Redress Of Grievances


  In theory we are suppose to have redress of grievances. In theory, a corporation or other body of fiction, is treated as a real person, to have the same "rights" and "liabilities" as a real person. We are suppose to have equality: that no one is to receive deferential or special treatment. That is not the case. Take the entity of fiction: Children & Youth. For argument, lets call Children & Youth, Uncle Billy. After all, this entity of fiction (represented by agents within) becomes a real person within the eyes of the law. Why Uncle Billy? Because of the nepotism and other political relatives. The courthouse and/or governing body of a county is a clan-ship or modern version of a feudal tenure.

  This is what happened. I filed many papers. Like hitting a locked door. I have no redress or grievances, I guess not part of the clan. Last year I filed for custody against Uncle Billy, who had my daughter, and the mother. The Master's Office sent my petition back, with a sticky note attached, saying I was not allowed to file for custody against Uncle Billy. I went to the courthouse, made an appointment to speak with the Master's Office. When I arrived at the time scheduled, the office was empty. I went to the Prothonatary's Office and asked questions why the docket was altered and did not reflect who I listed as defendants. I asked why Uncle Billy was not added as a defendant? Pam, one of the clerks, said she didn't know, that she was only doing her job as she was trained. I mentioned that I reviewed the law and could not find any law, case precedent or rule of court that said I could not file for custody against Uncle Billy. Again Pam repeated that she was only doing things as she was trained. The record was sanitized and did not list Uncle Bully as a defendant. Furthermore, my action did not receive its own, separate, docket number. (For all intent and purpose, no record exists that I ever filed for custody to get my daughter, but I did.)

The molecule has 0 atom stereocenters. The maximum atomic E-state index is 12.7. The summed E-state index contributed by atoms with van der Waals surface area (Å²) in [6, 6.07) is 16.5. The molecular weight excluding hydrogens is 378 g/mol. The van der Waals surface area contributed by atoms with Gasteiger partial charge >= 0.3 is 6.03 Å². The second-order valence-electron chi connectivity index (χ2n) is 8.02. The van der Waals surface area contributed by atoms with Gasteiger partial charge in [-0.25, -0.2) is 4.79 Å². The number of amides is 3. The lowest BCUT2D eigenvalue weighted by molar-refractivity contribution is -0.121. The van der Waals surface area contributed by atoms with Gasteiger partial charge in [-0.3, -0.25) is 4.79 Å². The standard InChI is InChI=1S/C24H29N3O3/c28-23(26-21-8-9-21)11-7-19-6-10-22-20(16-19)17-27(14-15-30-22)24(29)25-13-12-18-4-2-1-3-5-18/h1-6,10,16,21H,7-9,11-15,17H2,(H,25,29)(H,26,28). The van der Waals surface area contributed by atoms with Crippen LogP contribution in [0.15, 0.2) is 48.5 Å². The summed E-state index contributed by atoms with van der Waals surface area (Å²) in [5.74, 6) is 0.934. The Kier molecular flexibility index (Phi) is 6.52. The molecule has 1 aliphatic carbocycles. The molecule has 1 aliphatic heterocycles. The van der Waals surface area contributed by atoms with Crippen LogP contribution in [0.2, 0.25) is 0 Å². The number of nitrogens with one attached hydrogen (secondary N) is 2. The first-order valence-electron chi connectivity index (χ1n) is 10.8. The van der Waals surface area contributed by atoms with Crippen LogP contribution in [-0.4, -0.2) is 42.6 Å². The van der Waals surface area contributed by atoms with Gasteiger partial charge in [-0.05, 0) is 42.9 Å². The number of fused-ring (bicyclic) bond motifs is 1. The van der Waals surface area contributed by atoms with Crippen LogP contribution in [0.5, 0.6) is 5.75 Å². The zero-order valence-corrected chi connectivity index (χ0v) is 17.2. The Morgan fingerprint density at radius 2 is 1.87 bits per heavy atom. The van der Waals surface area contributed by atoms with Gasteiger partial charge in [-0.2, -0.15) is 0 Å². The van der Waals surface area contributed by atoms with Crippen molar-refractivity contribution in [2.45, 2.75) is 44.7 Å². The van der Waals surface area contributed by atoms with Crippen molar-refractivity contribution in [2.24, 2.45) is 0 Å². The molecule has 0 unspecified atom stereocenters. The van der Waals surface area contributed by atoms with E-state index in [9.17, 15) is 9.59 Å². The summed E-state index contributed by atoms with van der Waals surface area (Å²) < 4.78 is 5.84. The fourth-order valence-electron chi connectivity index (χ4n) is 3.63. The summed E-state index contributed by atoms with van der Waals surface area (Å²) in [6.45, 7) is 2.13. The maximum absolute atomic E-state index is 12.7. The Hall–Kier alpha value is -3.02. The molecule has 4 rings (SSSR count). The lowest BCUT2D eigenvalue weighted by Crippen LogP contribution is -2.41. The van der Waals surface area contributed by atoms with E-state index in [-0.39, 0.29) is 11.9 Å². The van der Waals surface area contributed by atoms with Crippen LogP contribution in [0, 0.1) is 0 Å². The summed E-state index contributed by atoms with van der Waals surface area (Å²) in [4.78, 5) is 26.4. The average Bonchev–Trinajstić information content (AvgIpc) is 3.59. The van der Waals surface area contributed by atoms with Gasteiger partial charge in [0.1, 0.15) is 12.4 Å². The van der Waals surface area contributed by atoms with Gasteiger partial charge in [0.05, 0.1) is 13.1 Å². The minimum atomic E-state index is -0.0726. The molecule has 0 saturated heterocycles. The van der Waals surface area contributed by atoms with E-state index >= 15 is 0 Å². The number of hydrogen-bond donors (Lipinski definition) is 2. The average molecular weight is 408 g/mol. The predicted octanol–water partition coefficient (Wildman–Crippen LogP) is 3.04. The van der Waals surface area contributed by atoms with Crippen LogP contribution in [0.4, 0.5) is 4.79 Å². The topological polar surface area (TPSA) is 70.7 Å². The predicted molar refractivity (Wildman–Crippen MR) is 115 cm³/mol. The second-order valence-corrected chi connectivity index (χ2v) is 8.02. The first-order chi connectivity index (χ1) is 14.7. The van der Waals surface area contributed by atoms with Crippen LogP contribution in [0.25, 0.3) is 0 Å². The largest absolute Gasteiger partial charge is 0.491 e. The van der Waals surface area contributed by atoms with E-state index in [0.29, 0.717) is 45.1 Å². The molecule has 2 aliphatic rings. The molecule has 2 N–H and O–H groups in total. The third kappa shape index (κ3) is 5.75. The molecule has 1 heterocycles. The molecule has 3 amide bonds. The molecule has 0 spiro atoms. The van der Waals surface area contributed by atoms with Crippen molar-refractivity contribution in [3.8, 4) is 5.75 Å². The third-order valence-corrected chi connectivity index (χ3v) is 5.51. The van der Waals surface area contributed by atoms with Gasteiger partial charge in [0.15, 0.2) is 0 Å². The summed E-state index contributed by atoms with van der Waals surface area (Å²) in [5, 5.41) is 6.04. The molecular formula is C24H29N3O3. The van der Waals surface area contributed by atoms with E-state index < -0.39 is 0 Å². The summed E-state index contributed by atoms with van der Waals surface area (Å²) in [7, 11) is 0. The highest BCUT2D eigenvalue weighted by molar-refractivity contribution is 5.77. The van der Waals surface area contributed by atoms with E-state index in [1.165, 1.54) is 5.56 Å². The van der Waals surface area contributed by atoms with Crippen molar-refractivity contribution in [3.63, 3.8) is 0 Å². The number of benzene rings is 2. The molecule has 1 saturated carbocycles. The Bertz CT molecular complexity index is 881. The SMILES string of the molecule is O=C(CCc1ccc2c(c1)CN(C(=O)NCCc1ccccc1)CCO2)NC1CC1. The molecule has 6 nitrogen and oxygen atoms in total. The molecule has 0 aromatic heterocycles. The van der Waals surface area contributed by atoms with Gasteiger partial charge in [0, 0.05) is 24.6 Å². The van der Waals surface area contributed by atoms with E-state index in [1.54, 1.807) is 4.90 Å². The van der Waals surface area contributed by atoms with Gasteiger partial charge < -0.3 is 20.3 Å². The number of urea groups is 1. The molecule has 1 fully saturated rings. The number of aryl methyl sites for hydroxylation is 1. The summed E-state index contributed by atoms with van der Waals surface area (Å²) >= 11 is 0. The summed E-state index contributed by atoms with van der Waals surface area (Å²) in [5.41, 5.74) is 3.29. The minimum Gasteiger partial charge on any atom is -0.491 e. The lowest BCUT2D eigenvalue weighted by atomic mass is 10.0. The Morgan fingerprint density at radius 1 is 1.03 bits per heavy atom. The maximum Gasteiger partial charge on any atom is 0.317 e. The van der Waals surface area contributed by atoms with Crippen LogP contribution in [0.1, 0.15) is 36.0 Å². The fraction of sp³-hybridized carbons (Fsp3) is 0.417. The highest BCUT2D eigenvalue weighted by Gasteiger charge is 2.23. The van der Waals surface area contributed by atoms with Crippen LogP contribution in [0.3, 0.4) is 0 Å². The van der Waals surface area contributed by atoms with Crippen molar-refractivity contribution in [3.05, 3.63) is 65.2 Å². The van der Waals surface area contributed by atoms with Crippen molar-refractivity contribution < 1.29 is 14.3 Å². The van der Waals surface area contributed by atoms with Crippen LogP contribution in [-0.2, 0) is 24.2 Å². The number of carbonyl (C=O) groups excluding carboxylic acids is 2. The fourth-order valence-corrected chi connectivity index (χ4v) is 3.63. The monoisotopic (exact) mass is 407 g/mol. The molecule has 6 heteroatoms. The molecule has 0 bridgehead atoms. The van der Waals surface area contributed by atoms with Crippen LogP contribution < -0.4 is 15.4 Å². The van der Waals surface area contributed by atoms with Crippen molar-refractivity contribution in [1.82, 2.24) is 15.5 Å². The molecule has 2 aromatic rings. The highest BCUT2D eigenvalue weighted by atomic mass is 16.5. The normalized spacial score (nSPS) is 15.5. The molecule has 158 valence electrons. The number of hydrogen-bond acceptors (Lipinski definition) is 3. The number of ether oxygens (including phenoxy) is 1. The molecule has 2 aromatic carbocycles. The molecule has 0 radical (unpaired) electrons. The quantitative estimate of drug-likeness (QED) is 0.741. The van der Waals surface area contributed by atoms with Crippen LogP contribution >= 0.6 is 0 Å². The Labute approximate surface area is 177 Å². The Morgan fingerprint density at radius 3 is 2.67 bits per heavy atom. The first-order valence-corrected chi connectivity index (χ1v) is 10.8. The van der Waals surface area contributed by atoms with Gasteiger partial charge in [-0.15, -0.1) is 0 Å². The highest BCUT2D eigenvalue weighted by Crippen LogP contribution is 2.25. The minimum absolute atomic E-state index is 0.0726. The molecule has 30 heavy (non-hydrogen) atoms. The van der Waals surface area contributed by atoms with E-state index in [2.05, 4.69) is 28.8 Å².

By the way, my filing fee was non-refundable.

 

 


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Updated: 12-22-2001